Snip, snap crocodile

Poems + action and other rhymes for children

Under a stone where the earth was firm

Under a blanket

Walk fast in snow

We have a secret, just we three

What do you suppose?

What does little birdie say?

When you see a daffodil

Which is the way to Fairyland?

Whisky Frisky

Also see:

The night will never stay by Eleanor Farjeon

Yellow the bracken

 

Have fun with this collection; it’s a great way to:

• increase verbal skills, expand vocabulary and horizons

• interact with a partner or larger groups and understand turn taking

• learn to follow or synchronize actions with each other

• learn to start and stop and discover the value of rules

• use children’s natural response to rhythm and rhyme

• sharpen listening skills

• improve memory

• continue the tradition of children’s verse from this and other countries

• be creative, there are many opportunities change words or actions, add verses, use different

voices or change roles

• above all to have lots of tremendous fun – even the most timid child will follow the rhyme

and with the group soon begin to join in.

 

The rhymes and poems below are part of ‘Away we go!’

compiled and illustrated by Dany Rosevear

Last updated: 6/26/2018 9:01 PM

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To watch and listen to the rhyme click on the title at:

© Dany Rosevear 2012 All rights reserved

 

You are free to copy, distribute, display and perform these works under the following conditions:

·       you must give the original author credit

·       you may not use this work for commercial purposes

·       for any re-use or distribution, you must make clear to others the licence terms of this work

·       any of these can be waived if you get permission from the copyright holder

 

Your fair use and other rights are no way affected by the above.


 

 

 

 

Under the blanket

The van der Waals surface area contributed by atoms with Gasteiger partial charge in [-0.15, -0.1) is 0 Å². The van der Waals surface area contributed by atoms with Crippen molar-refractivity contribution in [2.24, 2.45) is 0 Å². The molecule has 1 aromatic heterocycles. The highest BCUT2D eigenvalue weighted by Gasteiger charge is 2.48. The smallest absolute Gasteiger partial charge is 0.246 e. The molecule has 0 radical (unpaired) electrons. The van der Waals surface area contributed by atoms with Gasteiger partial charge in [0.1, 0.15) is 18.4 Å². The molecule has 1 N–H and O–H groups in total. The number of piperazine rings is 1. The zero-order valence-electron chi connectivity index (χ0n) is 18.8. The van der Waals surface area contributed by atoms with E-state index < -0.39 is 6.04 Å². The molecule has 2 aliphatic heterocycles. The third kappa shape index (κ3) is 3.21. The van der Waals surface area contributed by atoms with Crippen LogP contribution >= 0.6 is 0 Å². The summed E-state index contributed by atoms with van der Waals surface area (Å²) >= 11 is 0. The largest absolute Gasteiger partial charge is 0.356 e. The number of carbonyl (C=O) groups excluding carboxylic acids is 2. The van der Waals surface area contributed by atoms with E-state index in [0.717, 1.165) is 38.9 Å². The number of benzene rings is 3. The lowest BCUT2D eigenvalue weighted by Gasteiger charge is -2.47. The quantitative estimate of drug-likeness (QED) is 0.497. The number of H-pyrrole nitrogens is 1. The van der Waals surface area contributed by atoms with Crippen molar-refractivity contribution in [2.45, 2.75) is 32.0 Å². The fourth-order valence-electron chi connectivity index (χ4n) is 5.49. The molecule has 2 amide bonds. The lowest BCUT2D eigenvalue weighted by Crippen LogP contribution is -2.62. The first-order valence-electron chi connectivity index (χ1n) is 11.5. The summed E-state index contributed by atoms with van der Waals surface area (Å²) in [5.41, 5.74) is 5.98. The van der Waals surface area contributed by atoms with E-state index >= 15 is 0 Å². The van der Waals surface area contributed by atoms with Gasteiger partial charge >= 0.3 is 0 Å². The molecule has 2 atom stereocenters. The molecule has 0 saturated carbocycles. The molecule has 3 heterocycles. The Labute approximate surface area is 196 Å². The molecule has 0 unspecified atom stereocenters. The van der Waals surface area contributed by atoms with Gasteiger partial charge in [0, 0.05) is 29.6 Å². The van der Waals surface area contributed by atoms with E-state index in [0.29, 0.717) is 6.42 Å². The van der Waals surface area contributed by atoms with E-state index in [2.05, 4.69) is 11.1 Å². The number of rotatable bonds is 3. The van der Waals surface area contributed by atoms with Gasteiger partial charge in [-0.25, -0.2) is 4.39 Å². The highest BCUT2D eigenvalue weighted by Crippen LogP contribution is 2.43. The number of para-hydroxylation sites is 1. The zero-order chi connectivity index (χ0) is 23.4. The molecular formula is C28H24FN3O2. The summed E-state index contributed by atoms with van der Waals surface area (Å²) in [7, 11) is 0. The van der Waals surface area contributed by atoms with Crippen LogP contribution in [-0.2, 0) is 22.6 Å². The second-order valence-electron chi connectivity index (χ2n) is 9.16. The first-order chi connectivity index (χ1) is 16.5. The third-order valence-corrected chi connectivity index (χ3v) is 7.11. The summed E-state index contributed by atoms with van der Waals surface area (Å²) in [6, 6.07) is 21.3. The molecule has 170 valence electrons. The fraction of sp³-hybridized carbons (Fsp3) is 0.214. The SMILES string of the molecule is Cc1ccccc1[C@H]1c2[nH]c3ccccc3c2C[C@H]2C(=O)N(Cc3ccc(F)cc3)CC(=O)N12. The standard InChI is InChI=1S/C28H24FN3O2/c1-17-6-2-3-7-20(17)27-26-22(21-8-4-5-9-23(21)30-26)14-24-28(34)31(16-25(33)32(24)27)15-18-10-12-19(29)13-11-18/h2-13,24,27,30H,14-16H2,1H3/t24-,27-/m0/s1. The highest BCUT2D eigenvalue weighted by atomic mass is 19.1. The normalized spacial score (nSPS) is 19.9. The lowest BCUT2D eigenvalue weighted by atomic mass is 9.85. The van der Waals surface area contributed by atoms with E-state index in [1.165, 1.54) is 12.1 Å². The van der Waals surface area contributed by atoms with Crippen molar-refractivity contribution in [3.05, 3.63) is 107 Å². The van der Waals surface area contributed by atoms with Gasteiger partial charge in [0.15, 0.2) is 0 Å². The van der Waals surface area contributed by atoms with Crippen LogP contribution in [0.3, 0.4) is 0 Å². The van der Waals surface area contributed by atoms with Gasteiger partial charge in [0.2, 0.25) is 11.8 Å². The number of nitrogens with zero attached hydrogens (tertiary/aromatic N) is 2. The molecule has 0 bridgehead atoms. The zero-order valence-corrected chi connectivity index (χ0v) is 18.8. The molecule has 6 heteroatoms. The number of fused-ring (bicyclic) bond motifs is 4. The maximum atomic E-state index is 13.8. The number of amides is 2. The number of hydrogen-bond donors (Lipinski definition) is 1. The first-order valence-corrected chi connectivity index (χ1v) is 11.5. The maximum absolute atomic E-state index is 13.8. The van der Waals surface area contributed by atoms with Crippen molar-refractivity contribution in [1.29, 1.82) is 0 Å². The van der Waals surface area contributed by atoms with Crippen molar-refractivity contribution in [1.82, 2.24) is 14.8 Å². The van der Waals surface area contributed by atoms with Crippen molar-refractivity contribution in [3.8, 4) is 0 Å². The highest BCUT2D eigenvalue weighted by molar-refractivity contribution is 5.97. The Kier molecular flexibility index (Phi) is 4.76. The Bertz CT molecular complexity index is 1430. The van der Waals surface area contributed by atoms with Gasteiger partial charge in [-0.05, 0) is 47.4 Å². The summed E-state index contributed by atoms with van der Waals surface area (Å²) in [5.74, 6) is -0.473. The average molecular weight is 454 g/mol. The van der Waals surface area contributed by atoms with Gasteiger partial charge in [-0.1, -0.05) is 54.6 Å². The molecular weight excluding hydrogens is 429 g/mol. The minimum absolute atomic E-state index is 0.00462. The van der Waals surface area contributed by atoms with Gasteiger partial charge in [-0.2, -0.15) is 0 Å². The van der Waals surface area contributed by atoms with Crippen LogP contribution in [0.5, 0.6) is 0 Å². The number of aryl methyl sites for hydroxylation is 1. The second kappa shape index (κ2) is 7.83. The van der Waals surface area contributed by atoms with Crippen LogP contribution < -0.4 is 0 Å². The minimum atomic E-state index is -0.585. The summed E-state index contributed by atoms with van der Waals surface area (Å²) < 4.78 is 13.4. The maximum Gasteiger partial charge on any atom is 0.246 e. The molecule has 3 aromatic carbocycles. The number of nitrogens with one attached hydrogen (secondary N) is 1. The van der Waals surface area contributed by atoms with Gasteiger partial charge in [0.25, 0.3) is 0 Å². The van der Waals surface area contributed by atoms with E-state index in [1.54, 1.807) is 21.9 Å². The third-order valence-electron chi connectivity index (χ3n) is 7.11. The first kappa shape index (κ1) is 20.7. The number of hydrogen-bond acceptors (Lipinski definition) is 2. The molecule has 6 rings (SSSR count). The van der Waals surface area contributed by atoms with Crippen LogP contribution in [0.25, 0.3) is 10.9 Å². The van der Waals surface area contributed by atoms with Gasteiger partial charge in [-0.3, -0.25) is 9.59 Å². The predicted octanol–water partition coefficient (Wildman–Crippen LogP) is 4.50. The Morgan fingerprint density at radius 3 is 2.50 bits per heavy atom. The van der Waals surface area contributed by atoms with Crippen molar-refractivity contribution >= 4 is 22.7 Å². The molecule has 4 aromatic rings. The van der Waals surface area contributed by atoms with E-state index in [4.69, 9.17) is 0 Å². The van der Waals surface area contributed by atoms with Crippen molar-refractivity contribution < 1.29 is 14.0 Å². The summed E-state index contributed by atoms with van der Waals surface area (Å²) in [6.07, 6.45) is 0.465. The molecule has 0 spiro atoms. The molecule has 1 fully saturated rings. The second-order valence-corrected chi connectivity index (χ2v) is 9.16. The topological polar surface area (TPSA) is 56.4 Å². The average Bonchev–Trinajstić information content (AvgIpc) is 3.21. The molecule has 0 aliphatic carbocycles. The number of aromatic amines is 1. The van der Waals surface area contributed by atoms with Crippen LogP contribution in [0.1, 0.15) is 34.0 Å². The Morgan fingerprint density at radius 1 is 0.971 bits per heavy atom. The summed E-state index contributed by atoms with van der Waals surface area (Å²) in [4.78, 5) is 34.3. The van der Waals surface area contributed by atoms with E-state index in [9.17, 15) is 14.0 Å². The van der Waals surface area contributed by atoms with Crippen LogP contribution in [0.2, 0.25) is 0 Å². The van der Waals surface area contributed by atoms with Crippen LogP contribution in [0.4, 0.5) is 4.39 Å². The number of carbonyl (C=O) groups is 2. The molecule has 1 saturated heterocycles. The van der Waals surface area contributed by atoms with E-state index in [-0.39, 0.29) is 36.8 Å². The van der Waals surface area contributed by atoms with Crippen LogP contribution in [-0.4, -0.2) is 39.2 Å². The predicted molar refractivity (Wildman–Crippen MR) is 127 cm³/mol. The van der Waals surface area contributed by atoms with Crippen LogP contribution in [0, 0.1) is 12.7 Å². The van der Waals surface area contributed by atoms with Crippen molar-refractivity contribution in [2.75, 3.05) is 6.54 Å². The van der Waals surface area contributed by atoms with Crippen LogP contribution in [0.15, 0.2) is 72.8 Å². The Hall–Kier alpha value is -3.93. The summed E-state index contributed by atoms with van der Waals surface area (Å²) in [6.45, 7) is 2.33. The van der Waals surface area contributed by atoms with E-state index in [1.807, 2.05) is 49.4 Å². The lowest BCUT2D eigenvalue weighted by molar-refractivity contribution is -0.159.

A poem for camping

 

Under the dark there is a star,

Under the star there is a tree,

Under the tree there is a blanket,

Under the blanket there is me!


 

 

Under a stone where the earth was firm

 

 


A hand rhyme.

Discover other creatures under stones, logs and other vegetation. There is a world of fascinating minibeasts to be found.

 

Under a stone where the earth was firm,

I found a wriggly, wriggly worm;

(use forefinger for worm and cover with other hand)

‘Good morning’, I said.

‘How are you today?’

(uncover the forefinger)

But the wriggly worm just wriggled away! (wriggle forefinger up other arm)


 

 

 

Walk fast in snow

 

 


A Devonshire saying for winter. Jonathan Swift in January 1710-11 observed “It is a good proverb Devonshire people have.” https://archive.org/details/englishfolkrhyme00nortuoft

 

Walk fast in snow, in frost walk slow,

And still as you go, tread on your toe;

When frost and snow are both together,

Sit by the fire, and save shoe leather.

 


 

 

 

We have a secret, just we three 🔊

 

 


‘The secret’ is by anonymous from ‘The Golden Book of Poetry’ (1947).

Music by Dany Rosevear.

 

 

 

 

 

 

 

 

 

 

 

 

 

 

 

 

 

 

 

 

 

 

 

 

 

 

 

 

 

 

 

 

 


We have a secret, just we three,

The robin, and I, and the sweet cherry-tree;

The bird told the tree, and the tree told me,

And nobody knows it but just us three.

 

But of course the robin knows it best,

Because she built the—I shan't tell the rest;